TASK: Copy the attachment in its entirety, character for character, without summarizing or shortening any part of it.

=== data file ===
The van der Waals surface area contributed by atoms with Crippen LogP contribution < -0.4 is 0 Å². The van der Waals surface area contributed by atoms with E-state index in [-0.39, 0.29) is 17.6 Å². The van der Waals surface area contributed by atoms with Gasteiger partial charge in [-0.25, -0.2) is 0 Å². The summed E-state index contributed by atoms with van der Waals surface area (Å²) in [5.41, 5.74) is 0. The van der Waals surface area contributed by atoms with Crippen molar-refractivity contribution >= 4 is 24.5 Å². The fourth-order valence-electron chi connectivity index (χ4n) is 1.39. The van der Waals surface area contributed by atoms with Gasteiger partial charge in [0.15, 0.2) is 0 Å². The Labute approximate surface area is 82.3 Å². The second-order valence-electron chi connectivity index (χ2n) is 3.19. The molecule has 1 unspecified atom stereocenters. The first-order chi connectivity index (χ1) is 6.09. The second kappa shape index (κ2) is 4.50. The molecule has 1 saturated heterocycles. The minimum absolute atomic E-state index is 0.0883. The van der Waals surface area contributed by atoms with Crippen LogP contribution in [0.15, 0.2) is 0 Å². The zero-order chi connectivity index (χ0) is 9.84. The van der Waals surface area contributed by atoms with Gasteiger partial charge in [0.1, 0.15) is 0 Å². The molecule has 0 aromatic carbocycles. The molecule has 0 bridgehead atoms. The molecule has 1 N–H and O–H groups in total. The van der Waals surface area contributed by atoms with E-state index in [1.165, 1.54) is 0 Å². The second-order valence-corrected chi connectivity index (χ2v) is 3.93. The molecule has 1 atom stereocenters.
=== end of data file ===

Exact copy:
The van der Waals surface area contributed by atoms with Crippen LogP contribution < -0.4 is 0 Å². The van der Waals surface area contributed by atoms with E-state index in [-0.39, 0.29) is 17.6 Å². The van der Waals surface area contributed by atoms with Gasteiger partial charge in [-0.25, -0.2) is 0 Å². The summed E-state index contributed by atoms with van der Waals surface area (Å²) in [5.41, 5.74) is 0. The van der Waals surface area contributed by atoms with Crippen molar-refractivity contribution >= 4 is 24.5 Å². The fourth-order valence-electron chi connectivity index (χ4n) is 1.39. The van der Waals surface area contributed by atoms with Gasteiger partial charge in [0.15, 0.2) is 0 Å². The Labute approximate surface area is 82.3 Å². The second-order valence-electron chi connectivity index (χ2n) is 3.19. The molecule has 1 unspecified atom stereocenters. The first-order chi connectivity index (χ1) is 6.09. The second kappa shape index (κ2) is 4.50. The molecule has 1 saturated heterocycles. The minimum absolute atomic E-state index is 0.0883. The van der Waals surface area contributed by atoms with Crippen LogP contribution in [0.15, 0.2) is 0 Å². The zero-order chi connectivity index (χ0) is 9.84. The van der Waals surface area contributed by atoms with Gasteiger partial charge in [0.1, 0.15) is 0 Å². The molecule has 0 aromatic carbocycles. The molecule has 0 bridgehead atoms. The molecule has 1 N–H and O–H groups in total. The van der Waals surface area contributed by atoms with E-state index in [1.165, 1.54) is 0 Å². The second-order valence-corrected chi connectivity index (χ2v) is 3.93. The molecule has 1 atom stereocenters.